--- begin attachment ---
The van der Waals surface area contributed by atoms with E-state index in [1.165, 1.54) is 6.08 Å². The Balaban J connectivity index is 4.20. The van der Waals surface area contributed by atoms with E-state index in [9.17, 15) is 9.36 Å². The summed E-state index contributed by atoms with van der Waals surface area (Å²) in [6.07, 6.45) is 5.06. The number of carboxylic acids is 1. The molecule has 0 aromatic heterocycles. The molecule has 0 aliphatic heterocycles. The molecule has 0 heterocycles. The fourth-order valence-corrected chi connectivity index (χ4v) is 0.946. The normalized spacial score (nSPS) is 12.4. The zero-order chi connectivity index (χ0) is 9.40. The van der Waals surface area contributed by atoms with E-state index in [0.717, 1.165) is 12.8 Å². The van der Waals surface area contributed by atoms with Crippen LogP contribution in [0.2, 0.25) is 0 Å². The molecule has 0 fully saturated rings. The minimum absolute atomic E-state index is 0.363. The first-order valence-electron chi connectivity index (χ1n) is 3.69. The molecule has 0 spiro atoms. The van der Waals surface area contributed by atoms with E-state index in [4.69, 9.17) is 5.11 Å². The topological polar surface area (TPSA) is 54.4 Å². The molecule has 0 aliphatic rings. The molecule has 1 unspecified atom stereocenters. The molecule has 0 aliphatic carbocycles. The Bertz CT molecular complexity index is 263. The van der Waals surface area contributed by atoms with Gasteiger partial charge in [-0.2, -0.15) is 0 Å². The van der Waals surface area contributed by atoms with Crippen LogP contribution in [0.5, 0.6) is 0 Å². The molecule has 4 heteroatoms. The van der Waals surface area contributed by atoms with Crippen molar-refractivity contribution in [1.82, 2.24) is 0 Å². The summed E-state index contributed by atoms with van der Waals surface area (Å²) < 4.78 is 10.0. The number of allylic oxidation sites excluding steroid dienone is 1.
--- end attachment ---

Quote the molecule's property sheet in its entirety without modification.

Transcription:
The van der Waals surface area contributed by atoms with E-state index in [1.165, 1.54) is 6.08 Å². The Balaban J connectivity index is 4.20. The van der Waals surface area contributed by atoms with E-state index in [9.17, 15) is 9.36 Å². The summed E-state index contributed by atoms with van der Waals surface area (Å²) in [6.07, 6.45) is 5.06. The number of carboxylic acids is 1. The molecule has 0 aromatic heterocycles. The molecule has 0 aliphatic heterocycles. The molecule has 0 heterocycles. The fourth-order valence-corrected chi connectivity index (χ4v) is 0.946. The normalized spacial score (nSPS) is 12.4. The zero-order chi connectivity index (χ0) is 9.40. The van der Waals surface area contributed by atoms with E-state index in [0.717, 1.165) is 12.8 Å². The van der Waals surface area contributed by atoms with Crippen LogP contribution in [0.2, 0.25) is 0 Å². The molecule has 0 fully saturated rings. The minimum absolute atomic E-state index is 0.363. The first-order valence-electron chi connectivity index (χ1n) is 3.69. The molecule has 0 spiro atoms. The van der Waals surface area contributed by atoms with E-state index in [4.69, 9.17) is 5.11 Å². The topological polar surface area (TPSA) is 54.4 Å². The molecule has 0 aliphatic rings. The molecule has 1 unspecified atom stereocenters. The molecule has 0 aliphatic carbocycles. The Bertz CT molecular complexity index is 263. The van der Waals surface area contributed by atoms with Gasteiger partial charge in [-0.2, -0.15) is 0 Å². The van der Waals surface area contributed by atoms with Crippen LogP contribution in [0.5, 0.6) is 0 Å². The molecule has 4 heteroatoms. The van der Waals surface area contributed by atoms with Crippen molar-refractivity contribution in [1.82, 2.24) is 0 Å². The summed E-state index contributed by atoms with van der Waals surface area (Å²) < 4.78 is 10.0. The number of allylic oxidation sites excluding steroid dienone is 1.